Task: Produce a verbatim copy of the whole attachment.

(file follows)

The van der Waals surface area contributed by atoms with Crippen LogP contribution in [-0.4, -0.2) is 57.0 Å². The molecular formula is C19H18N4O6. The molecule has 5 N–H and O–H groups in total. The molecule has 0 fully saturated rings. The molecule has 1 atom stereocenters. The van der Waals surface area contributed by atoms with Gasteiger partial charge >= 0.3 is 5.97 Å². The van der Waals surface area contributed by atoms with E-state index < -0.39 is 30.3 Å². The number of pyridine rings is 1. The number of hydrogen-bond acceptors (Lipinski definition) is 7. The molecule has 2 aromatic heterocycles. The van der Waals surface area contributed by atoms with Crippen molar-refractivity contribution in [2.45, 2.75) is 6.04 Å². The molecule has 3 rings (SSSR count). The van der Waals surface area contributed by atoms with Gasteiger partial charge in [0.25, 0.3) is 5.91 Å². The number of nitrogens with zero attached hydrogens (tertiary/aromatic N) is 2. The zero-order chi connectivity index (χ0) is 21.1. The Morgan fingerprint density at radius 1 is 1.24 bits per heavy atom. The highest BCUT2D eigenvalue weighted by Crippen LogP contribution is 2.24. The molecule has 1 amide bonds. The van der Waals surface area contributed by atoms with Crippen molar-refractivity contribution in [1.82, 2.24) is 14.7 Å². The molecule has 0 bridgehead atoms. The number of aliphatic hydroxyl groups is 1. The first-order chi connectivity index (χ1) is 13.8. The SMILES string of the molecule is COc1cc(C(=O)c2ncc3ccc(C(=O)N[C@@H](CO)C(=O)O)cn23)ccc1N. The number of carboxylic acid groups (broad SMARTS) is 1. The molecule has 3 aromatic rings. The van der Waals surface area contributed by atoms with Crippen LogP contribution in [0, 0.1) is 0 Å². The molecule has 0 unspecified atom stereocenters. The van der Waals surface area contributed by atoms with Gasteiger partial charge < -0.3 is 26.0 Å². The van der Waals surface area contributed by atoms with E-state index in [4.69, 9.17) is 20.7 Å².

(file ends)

The van der Waals surface area contributed by atoms with Crippen LogP contribution in [-0.4, -0.2) is 57.0 Å². The molecular formula is C19H18N4O6. The molecule has 5 N–H and O–H groups in total. The molecule has 0 fully saturated rings. The molecule has 1 atom stereocenters. The van der Waals surface area contributed by atoms with Gasteiger partial charge >= 0.3 is 5.97 Å². The van der Waals surface area contributed by atoms with E-state index < -0.39 is 30.3 Å². The number of pyridine rings is 1. The number of hydrogen-bond acceptors (Lipinski definition) is 7. The molecule has 2 aromatic heterocycles. The van der Waals surface area contributed by atoms with Crippen molar-refractivity contribution in [2.45, 2.75) is 6.04 Å². The molecule has 3 rings (SSSR count). The van der Waals surface area contributed by atoms with Gasteiger partial charge in [0.25, 0.3) is 5.91 Å². The number of nitrogens with zero attached hydrogens (tertiary/aromatic N) is 2. The zero-order chi connectivity index (χ0) is 21.1. The Morgan fingerprint density at radius 1 is 1.24 bits per heavy atom. The highest BCUT2D eigenvalue weighted by Crippen LogP contribution is 2.24. The molecule has 1 amide bonds. The van der Waals surface area contributed by atoms with Crippen molar-refractivity contribution in [1.82, 2.24) is 14.7 Å². The molecule has 0 bridgehead atoms. The number of aliphatic hydroxyl groups is 1. The first-order chi connectivity index (χ1) is 13.8. The SMILES string of the molecule is COc1cc(C(=O)c2ncc3ccc(C(=O)N[C@@H](CO)C(=O)O)cn23)ccc1N. The number of carboxylic acid groups (broad SMARTS) is 1. The molecule has 3 aromatic rings. The van der Waals surface area contributed by atoms with Crippen LogP contribution in [0, 0.1) is 0 Å². The molecule has 0 unspecified atom stereocenters. The van der Waals surface area contributed by atoms with Gasteiger partial charge < -0.3 is 26.0 Å². The van der Waals surface area contributed by atoms with E-state index in [4.69, 9.17) is 20.7 Å².